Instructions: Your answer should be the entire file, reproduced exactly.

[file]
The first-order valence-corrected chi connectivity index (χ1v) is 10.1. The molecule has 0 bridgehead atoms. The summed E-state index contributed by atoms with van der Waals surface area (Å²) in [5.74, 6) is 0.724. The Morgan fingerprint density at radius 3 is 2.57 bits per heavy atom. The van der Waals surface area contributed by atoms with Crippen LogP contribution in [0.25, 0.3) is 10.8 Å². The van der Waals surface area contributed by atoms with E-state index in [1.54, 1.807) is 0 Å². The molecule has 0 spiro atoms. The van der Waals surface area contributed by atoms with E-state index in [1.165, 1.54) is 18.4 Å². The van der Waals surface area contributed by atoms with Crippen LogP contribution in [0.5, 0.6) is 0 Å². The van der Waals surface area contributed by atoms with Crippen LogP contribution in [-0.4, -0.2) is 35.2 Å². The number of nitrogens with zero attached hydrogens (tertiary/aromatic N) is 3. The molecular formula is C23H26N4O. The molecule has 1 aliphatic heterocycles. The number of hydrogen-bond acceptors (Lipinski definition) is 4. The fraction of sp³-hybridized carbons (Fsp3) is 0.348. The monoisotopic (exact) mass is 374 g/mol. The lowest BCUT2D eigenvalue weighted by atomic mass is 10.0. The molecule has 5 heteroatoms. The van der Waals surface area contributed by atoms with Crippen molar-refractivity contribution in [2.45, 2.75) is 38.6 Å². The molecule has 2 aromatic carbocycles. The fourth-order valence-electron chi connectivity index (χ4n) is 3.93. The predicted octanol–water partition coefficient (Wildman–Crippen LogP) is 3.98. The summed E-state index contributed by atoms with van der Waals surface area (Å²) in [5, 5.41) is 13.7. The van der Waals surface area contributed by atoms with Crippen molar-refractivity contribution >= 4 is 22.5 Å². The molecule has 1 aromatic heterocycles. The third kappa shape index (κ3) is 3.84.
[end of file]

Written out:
The first-order valence-corrected chi connectivity index (χ1v) is 10.1. The molecule has 0 bridgehead atoms. The summed E-state index contributed by atoms with van der Waals surface area (Å²) in [5.74, 6) is 0.724. The Morgan fingerprint density at radius 3 is 2.57 bits per heavy atom. The van der Waals surface area contributed by atoms with Crippen LogP contribution in [0.25, 0.3) is 10.8 Å². The van der Waals surface area contributed by atoms with E-state index in [1.54, 1.807) is 0 Å². The molecule has 0 spiro atoms. The van der Waals surface area contributed by atoms with E-state index in [1.165, 1.54) is 18.4 Å². The van der Waals surface area contributed by atoms with Crippen LogP contribution in [0.5, 0.6) is 0 Å². The van der Waals surface area contributed by atoms with Crippen LogP contribution in [-0.4, -0.2) is 35.2 Å². The number of nitrogens with zero attached hydrogens (tertiary/aromatic N) is 3. The molecular formula is C23H26N4O. The molecule has 1 aliphatic heterocycles. The number of hydrogen-bond acceptors (Lipinski definition) is 4. The fraction of sp³-hybridized carbons (Fsp3) is 0.348. The monoisotopic (exact) mass is 374 g/mol. The lowest BCUT2D eigenvalue weighted by atomic mass is 10.0. The molecule has 5 heteroatoms. The van der Waals surface area contributed by atoms with Crippen molar-refractivity contribution in [2.45, 2.75) is 38.6 Å². The molecule has 2 aromatic carbocycles. The fourth-order valence-electron chi connectivity index (χ4n) is 3.93. The predicted octanol–water partition coefficient (Wildman–Crippen LogP) is 3.98. The summed E-state index contributed by atoms with van der Waals surface area (Å²) in [5, 5.41) is 13.7. The van der Waals surface area contributed by atoms with Crippen molar-refractivity contribution >= 4 is 22.5 Å². The molecule has 1 aromatic heterocycles. The third kappa shape index (κ3) is 3.84.